2. I have tried these types of platforms. What I have found is that customer must wade through a lot of online photos to see what they want. Often you are lost amongst thousands of other works. Chances of selling are nil. It looks good for the company to have a large stable of artists, but not many sell. If furniture is their thing most folks will be looking for furniture, not paintings. One of the companies I used was an interior design company. The “designers” tended to be partial and push just their favorite artists. If you can garner favor, then you may sell, if not, you are just waiting and nothing is happening.

    • Have you tried any of the art-only platforms?
      I wonder if they would be better than the interior designer platforms?
      I have a feeling your comments would apply to those as well??

  3. I looked into Chairish and was distressed by the reviews from both sellers and buyers. I would urge any artist considering the platform to include a thorough look at customer reviews as well as the return process for art. The artist seemed to be at considerable risk here.

  4. Thanks for your letter, Sara. I was also approached by a Chairish about 2.5 years ago for their print shop. At the time, they weren’t able to sell originals from outside the US (I’m in Canada).

    I painted a series of three 24×30 Greek busts with the intention of only selling prints, not the originals. I felt with prints it wasn’t stepping on the toes of my galleries and it was a subject I don’t have a gallery market for…it was more of a ‘one-off’ at the time for a specific project. Sales have been slow but I don’t work this side of my business much.

    I’ve since been invited to sell originals as they’ve now opened up to international sellers. I haven’t done this because of the reason you mentioned…I already have great galleries working hard to sell and promote my art and career and felt this would harm my gallery relationships.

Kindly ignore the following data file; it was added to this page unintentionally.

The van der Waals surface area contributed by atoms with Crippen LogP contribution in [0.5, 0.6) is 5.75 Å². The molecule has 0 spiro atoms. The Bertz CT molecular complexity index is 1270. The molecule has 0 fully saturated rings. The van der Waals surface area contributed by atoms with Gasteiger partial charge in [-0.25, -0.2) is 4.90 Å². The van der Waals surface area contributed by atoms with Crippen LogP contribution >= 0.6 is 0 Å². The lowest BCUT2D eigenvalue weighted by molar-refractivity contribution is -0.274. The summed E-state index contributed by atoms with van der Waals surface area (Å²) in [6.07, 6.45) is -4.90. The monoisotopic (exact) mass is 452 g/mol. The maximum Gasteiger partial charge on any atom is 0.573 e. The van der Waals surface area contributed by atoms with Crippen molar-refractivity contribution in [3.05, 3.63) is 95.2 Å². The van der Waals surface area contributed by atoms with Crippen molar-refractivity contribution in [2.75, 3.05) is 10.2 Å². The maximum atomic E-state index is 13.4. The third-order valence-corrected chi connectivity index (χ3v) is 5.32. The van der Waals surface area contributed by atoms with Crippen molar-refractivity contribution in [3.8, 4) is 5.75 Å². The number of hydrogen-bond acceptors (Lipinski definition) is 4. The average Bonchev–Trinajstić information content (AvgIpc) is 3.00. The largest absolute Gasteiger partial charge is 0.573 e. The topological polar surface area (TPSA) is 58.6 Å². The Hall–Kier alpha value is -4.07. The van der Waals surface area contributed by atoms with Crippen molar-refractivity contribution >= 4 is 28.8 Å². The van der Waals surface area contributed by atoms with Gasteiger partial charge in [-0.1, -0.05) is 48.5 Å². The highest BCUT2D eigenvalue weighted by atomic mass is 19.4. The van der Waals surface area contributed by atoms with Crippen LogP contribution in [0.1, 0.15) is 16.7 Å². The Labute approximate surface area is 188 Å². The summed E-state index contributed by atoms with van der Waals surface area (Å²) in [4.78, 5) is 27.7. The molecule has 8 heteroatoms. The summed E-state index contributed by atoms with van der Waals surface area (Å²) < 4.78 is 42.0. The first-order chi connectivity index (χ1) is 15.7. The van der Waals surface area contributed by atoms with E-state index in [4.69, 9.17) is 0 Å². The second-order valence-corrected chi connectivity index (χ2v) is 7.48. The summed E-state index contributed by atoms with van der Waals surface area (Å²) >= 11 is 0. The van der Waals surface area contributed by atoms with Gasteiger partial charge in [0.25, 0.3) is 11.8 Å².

I see many artists selling direct via either their own websites or an online third party such as Chairish. Everyone’s an artist now with an Instagram account and Etsy or the like. Some of these self-selling artists are producing stunning work too, professional and engaging and they often have a lower price point than artist with galleries (this has been my overall impression, I may be wrong).

    It’s been tempting to think ‘hey I can do that too’ , especially with newer experimental works that aren’t in galleries that I could offer at lower prices to encourage sales…but I sincerely appreciate and respect the galleries I work with, and they have helped launch, sustain and grow my career.

    Short term success with online sales may be nice, but what’s the next step for self-sellers? Brick and mortar again? In 20 years will these artists be selling at 2021 prices still? Can an online interior design-driven platform sustain increased prices over the artist’s career?

    So many choices these days. I remind myself… just because I can, doesn’t mean I should.

  5. I sell prints via, which is very inexpensive to set up with your images. They don’t sell originals but they do list them for you so if a sale results the commission is $0!

    One online gallery I enjoy is Saatchi Art, full of painters from around the world, and a favorite painter on there, Koen Lybaert, has sold over 800 original canvases! His prices range from $500 to $19,500 … do the math!

    If your art is unique, online galleries can be a gold mine.

    • Hi David, I’ve looked into fine set America as well for prints. Have you found sales there have been good? Have customers been happy with the quality? Thanks

      • Hi Jennifer, Sales have only been good for artwork related to a specific university. So, you have to have something unique that people are already searching for. The rest of my beautiful images generate zero sales. Let’s face it, everybody has pictures of flowers, sunsets, the beach, etc etc etc. As for quality, I have never had a single complaint, so I guess FAA does a good job.

  6. Here in Australia we use
    It has a large volume of sales. My friend John Rice sells most of his landscapes on that platform. I’ve only sold a few, but their organisation of courier pick ups and framing is very useful.

  7. I have one gallery that represents me in Victoria. I have considered trying to get my works into another gallery outside of town but I have a hard time keeping the gallery here supplied with currents work. If I was painting to the point they were piling up, and didn’t have a gallery that represented my work, I’d go for the online thing. Really have to be careful to research them first, tho, so many spammy and scammy things come into my email saying they can make me a super star. Oh sure.